Friday 21 July 2023


The BF has a friend.  I know, I'm as surprised as you.

For years now they've gone on a little mini break in the summer.  Somewhere in Europe for a few days.  Nice little trip away.  I've not partaken, because I think you should sometimes have separate experiences as a couple, and let's be honest sometimes it's nice to have a break.  Instead I've often travelled across the UK for this blog.  Wales perhaps, or the Isle of Wight.  Something like that.

This time, the first trip post-pandemic, they decided to go to Berlin.  And a small thought occurred to me.  I could go somewhere in the UK for my trip.  Or I could go abroad.  Look around another city's railway.  Proper underground stations instead of pootling round the English countryside.  But where?

The Amsterdam Metro.  Thirty six stations on four different lines.  A modern, exciting network that's just across the North Sea in a beautiful and vibrant city.

I worked it out in detail.  Three full days of exploration would enable me to visit every Metro station in true Merseytart style: taking a train, passing through the ticket gates, and walking to the next one along for the next train.  Properly visiting them and getting a feel for the city.  

It was incredibly thrilling to me: a new place to collect and mark off.  A new map to conquer.  

For reasons far too dull to go into here, both the BF and I were taking flights from Luton Airport.  I waved him off on the Friday then waited for my plane to Amsterdam.  (Before you ask, the Eurostar was far more expensive, and the timings were weird).  

The first warning sign was the general lateness of the plane.  It was an hour past schedule when we finally got to the gate.  We passed through the passport check, waited to board, then got a message, shouted at us by the girl on the desk: there was no pilot for our plane, so we were all being "deboarded", a word I have never heard before and I'm pretty sure she'd made up.  We headed back to the gate to wait some more.

An hour later, the phones of everyone in the gate purred and bleeped and sang.  A single message had gone to all of us: We're really sorry that your flight has been cancelled.  To see the options available to you, go to Manage Bookings in the app...

That was it.  No announcements, no nothing.  The staff were nowhere to be seen.  A sense of panic and horror sank into me.  This was what I got for actually looking forward to something.  This was punishment.  I scanned the app for alternative flights from Luton: none until late Sunday night.  I clicked the "refund" button with despondency.  I was ready to write it all off.  Head back to Birkenhead and cry into a pillow.

There was another announcement, asking all of us on the cancelled flight to head to Gate 6 for information.  There, a crowd of harassed and irate passengers surrounded a tiny man who stammered that we would all be getting €250 compensation and a refund on our flight, but could we all kindly leave the airport because we were kind of annoying?  I hammered the apps and found a flight from Gatwick the following night, then a hotel room at a Holiday Inn close to the airport.  The compensation was spent immediately but at least I might be able to get to Amsterdam.  (Before you ask, the Eurostar was entirely sold out all weekend).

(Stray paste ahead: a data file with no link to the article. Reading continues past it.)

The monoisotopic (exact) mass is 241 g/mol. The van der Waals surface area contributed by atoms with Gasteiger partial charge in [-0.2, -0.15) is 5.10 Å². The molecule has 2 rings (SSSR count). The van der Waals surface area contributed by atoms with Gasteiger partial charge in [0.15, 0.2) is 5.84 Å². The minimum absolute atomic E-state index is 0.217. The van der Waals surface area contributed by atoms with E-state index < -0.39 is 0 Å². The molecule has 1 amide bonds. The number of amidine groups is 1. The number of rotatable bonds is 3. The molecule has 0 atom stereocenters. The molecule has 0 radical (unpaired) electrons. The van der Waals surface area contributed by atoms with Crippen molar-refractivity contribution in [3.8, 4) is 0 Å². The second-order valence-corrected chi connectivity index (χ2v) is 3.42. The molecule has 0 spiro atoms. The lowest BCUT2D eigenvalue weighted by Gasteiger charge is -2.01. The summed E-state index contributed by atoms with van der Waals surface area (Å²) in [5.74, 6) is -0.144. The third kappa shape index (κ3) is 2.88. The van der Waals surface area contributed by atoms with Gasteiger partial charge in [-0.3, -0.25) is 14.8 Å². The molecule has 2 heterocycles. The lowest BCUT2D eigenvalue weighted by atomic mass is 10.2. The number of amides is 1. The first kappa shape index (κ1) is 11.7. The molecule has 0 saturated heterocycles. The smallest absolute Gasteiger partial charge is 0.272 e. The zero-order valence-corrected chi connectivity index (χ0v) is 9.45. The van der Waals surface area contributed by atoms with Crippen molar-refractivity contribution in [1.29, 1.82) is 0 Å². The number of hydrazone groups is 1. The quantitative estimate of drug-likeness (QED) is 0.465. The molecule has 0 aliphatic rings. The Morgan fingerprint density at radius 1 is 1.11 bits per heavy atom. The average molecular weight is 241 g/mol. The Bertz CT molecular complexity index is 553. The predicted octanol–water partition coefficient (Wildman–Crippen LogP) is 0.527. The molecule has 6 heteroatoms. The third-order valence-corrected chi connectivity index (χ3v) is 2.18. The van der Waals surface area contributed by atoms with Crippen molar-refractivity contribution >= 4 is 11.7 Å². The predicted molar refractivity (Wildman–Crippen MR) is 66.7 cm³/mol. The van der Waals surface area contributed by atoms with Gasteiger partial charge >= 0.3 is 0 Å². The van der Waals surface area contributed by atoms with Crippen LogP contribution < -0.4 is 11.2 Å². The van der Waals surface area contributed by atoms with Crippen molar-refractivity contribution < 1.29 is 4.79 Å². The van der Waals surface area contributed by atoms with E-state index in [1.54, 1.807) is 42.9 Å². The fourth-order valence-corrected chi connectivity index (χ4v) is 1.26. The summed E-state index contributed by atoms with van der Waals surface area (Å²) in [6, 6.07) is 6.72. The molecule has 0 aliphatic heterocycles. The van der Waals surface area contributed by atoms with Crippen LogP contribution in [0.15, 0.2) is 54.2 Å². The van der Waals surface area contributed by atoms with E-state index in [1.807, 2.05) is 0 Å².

The following morning, after a tense sleep in the hotel, I dragged myself to the station.  My flight from Gatwick wasn't until the evening so I had time to kill.  I headed into London.  Maybe I could find some solace in railways?  Of course I could.  The only thing that could cheer me in times of crisis like this was riding the Tube.  More than the Tube; I actually went on the Elizabeth Line for the first time.  Not the circumstances I'd planned, but at least it happened.  I got to go to Woolwich station, which I'd visited when it was nothing more than a hole:

I larked around on the Jubilee; I got the DLR.  I went all over until finally it was time to head for Gatwick.  A train from London Bridge and I was at the airport, but the wrong terminal.  You know what that meant?  The Gatwick people mover that connects the two stations!

It's not a monorail, no matter how much you want to sing the song.  It's an automated train on rubber tyres.  So I got on at South Terminal:

...rode the people mover...

...and got off at North Terminal.

No, this isn't very exciting.  What you have to remember is that as I did all this train riding I was filled with a nihilistic despair and overwhelming pessimism that I was ever going to reach Amsterdam.  It wasn't helped by the fact that once we actually got on board the plane, we did nothing but sit on the tarmac for an hour.  A problem with the baggage, apparently, though they may as well have simply said "we want to drive the man in seat 7C absolutely insane".  You'll notice I've not mentioned the airline involved in all of this; this is because I am a classy individual who doesn't bear a grudge, and I couldn't possibly name them because that would be rude.

At ten o'clock on the Saturday, roughly 28 hours later than I'd planned, I finally reached my hotel.  I collapsed on the bed and tried not to think about that lost day.  I still had all those stations to collect, and I was determined to do it, even if it killed me.

(Spoiler: I did not die).

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